It’s a simple, but incredibly important lesson: Know your business’s numbers inside out, and don’t try to bluff your way through any questions that relate to numbers.

“You have to know your unit economics — are you able to distill the essence of your business economics on the back of a napkin? You need to know the high level stuff and the minute details, and they all have to be at your fingertips. If they aren’t, you have no business trying to sell your company or attract investors.”

Related: Bootstrapping Is Much More Fun Than Investors

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Case Studies

How AutoTrader Anticipated Change

AutoTrader South Africa is an online behemoth, boasting more than three million visitors each month. Not that long ago, though, the brand faced the very real possibility of extinction.

GG van Rooyen




Vital Stats

  • Player: George Mienie
  • Company: AutoTrader South Africa
  • Established: 1992
  • Visit:

Key learnings

  • Trends are out there to be identified. Being caught unprepared is unacceptable.
  • Change needs to be tracked through the use of a measurable KPI.
  • Don’t be afraid to act pre-emptively.
  • Do research. Know your customer.
  • Create an unprecedented user experience.

By the mid-2000s, it was becoming clear that the world was changing. The internet was going mainstream, placing massive pressure on industries that only a few years earlier had seemed untouchable.

The print industry in particular was coming under threat, with readers moving to the internet for information. Things didn’t change overnight, though. The general decline in readership was steady but quite slow.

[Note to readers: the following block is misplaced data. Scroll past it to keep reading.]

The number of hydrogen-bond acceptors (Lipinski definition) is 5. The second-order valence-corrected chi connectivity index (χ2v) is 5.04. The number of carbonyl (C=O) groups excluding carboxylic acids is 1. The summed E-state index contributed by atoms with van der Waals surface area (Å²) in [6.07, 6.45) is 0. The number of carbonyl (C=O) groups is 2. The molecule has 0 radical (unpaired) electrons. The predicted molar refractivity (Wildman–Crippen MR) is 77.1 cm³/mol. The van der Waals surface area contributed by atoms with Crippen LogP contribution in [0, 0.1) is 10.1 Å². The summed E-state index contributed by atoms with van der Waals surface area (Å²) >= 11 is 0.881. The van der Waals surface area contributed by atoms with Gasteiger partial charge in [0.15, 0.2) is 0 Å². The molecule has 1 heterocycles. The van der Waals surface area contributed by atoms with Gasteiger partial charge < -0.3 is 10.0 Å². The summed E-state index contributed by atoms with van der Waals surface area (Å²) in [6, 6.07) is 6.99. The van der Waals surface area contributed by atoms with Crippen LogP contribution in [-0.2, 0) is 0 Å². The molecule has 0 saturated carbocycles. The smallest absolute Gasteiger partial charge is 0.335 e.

Like a frog sitting in a slowly-heated pot of water, it was all too easy to ignore the evidence. AutoTrader South Africa, however, was not willing to accept death by attrition.

Related: Fake It ‘Til You Make It: How These 10 Entrepreneurs Did Just That

Measuring change


“When it comes to the digital realm, you can never complain that some development impacted you unexpectedly. The writing is always on the wall, provided you’re taking notice,” says AutoTrader CEO George Mienie.

Long before the global shift to digital mediums started to affect AutoTrader in a real way, the company began to prepare for the inevitable.

“We knew it was coming. The shift to digital was already starting in places such as the US and Europe,” says Mienie.

“We also knew that we needed to measure this shift in a reliable way. When it comes to managing difficult change, you need a KPI that you can reliably measure.”

Comparing unique users of a website to the circulation of the magazine wasn’t reliable enough, since it was impossible to truly know how many people had used any given copy as a reference when shopping for a vehicle. Some other KPI was needed.

“We settled on leads to dealers. We wanted to track how many people had actually contacted vehicle dealers thanks to the magazine, versus how many had contacted a dealer because of the website,” says Mienie.

Finding a KPI